Ken Domon

Ken Domon

"I am involved with the social realities of today, at the same time that I am involved with the traditions and classical culture of Nara and Kyoto, and these two involvements are linked by their common search for the point in which they are related to the fate of the people, the anger, the sadness, the joys of the Japanese people."
Ken Domon ( 25 October 1909 – 15 September 1990)

François Truffaut

"But the cinephile is … a neurotic! (That’s not a pejorative term.) The Bronte sisters were neurotic, and it’s because they were neurotic that they read all those books and became writers. The famous French advertising slogan that says, “When you love life, you go to the movies,” it’s false! It’s exactly the opposite: when you don’t love life, or when life doesn’t give you satisfaction, you go to the movies."

Carol Stabile, “Postmodernism, feminism, and Marx: Notes from the abyss.”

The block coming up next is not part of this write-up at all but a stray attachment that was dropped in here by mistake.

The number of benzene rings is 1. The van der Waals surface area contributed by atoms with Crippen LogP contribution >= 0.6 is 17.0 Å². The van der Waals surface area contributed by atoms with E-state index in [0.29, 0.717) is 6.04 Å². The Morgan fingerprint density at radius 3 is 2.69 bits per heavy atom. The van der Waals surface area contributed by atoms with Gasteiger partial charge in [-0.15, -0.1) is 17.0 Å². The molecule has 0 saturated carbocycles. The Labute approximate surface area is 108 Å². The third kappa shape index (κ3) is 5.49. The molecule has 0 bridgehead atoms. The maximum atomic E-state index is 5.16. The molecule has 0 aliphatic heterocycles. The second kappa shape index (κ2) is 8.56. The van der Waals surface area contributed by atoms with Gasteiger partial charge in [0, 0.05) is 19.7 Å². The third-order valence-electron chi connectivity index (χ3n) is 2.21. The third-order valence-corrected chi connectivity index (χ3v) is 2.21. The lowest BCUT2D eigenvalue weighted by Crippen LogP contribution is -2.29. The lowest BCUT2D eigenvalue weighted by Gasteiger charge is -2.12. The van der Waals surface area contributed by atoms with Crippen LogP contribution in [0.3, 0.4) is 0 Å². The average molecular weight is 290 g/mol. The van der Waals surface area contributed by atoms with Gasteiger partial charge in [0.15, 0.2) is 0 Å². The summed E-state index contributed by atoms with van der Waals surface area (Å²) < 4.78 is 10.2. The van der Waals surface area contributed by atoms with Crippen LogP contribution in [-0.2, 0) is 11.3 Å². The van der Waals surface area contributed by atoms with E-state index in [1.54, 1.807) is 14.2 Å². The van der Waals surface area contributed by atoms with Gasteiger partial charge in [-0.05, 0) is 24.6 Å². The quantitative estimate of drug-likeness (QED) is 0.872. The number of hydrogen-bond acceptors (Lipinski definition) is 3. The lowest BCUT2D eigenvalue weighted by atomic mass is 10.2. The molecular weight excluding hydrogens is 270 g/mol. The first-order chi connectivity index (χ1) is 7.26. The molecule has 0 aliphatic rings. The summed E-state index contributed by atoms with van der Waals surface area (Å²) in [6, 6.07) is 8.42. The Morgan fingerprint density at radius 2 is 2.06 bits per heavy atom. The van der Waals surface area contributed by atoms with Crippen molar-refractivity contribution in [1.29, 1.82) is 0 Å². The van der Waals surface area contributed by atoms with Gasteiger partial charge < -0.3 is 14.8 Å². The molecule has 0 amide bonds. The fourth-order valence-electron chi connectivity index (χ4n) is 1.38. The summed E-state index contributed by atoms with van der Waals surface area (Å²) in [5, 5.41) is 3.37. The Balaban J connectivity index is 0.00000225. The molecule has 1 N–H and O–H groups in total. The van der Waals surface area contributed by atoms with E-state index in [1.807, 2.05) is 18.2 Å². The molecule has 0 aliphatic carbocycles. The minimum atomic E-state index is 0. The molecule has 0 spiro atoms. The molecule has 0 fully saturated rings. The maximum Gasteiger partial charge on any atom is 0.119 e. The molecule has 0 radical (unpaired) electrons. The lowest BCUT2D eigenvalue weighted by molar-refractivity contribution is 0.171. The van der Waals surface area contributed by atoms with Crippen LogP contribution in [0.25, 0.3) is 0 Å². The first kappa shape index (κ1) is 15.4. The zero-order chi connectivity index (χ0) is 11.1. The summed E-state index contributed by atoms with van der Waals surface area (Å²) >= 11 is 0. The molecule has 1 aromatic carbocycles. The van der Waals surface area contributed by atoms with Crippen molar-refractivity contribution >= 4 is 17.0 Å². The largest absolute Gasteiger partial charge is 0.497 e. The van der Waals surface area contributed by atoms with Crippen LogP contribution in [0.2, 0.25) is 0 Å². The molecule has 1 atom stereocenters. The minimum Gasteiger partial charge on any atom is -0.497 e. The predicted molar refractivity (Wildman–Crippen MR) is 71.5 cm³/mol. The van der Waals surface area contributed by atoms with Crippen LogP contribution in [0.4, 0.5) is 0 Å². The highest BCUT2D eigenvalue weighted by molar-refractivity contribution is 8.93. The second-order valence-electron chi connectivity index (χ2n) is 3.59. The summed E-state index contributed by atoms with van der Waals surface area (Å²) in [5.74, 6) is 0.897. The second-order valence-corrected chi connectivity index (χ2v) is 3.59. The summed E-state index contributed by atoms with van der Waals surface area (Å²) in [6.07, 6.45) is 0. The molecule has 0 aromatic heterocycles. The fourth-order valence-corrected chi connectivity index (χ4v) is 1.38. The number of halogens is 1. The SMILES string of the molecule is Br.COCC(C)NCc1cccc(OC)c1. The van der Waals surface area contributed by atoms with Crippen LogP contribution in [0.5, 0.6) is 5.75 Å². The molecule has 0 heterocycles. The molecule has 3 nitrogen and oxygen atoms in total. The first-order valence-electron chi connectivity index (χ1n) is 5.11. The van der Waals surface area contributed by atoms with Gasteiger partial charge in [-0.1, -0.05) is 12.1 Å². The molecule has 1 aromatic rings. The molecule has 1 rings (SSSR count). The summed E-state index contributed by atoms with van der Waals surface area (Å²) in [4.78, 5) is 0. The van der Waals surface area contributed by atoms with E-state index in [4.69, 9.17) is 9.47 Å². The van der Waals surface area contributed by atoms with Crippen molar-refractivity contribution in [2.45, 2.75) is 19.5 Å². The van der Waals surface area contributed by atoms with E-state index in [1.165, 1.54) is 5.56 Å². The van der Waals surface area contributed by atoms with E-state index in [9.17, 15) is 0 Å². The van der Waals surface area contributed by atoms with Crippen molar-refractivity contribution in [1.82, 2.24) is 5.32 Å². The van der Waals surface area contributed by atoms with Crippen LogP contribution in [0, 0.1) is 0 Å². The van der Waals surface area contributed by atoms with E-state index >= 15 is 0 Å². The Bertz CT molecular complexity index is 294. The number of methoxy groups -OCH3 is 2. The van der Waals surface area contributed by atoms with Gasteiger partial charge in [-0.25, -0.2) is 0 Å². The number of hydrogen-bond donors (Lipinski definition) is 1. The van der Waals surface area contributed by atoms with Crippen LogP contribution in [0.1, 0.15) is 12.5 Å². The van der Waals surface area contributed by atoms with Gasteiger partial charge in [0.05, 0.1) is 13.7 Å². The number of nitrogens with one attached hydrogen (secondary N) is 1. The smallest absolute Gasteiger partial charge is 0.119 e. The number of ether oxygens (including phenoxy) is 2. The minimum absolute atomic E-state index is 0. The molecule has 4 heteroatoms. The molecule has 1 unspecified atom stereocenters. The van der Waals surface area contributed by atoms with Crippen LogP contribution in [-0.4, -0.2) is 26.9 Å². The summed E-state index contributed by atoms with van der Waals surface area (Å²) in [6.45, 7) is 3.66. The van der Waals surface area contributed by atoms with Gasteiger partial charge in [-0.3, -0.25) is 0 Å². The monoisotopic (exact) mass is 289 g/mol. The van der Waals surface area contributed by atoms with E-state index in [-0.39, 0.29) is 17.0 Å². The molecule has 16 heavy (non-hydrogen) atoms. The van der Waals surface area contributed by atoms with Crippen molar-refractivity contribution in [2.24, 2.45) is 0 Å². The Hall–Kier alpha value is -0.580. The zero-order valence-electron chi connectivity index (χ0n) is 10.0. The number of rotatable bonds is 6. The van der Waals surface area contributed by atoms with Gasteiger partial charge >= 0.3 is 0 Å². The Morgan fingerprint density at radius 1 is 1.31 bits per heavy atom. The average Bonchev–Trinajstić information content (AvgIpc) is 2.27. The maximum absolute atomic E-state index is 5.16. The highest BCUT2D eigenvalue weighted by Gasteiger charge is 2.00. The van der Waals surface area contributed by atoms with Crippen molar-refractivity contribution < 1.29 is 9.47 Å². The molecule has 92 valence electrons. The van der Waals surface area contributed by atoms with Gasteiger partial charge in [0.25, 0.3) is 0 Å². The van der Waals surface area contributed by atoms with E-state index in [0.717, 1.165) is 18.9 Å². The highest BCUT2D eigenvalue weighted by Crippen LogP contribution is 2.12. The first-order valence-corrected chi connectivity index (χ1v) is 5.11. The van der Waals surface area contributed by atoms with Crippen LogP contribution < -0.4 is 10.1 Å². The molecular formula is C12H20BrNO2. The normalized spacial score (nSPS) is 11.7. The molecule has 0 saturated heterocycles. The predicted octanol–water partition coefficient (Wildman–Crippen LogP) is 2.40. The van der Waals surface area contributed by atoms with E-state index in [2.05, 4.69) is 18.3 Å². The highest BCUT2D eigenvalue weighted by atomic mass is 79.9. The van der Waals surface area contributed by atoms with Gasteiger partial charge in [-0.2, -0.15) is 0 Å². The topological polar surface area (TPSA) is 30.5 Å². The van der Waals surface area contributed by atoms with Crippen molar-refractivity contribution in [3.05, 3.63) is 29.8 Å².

"[T]he general claim is that historical materialism reduces structures of oppression to class exploitation, thereby ignoring or minimizing sexism, racism, and homophobia. While it is certainly true that historical materialism places relations of production at the foundation of society, there is nothing simple or reductive about how these relations structure oppressions. Rather, historical materialist analyses, instead of examining only one form of oppression—like sexism, racism, or homophobia—would explore the way they all function within the overarching system of class domination in determining women’s and men’s life choices. Sweatshop workers in New York City, for example, experience sexism and racism that are both quantitatively and qualitatively different from those experienced by middle-class women. The racism directed at poor African-American youths occurs in a different context than that directed at African-American women in the academy. This is not to claim that the latter forms of oppression do not exist or are inconsequential, but by situating both forms within the material context and historical framework in which they occur, we can highlight the variable discriminatory mechanisms that are central to capitalism as a system."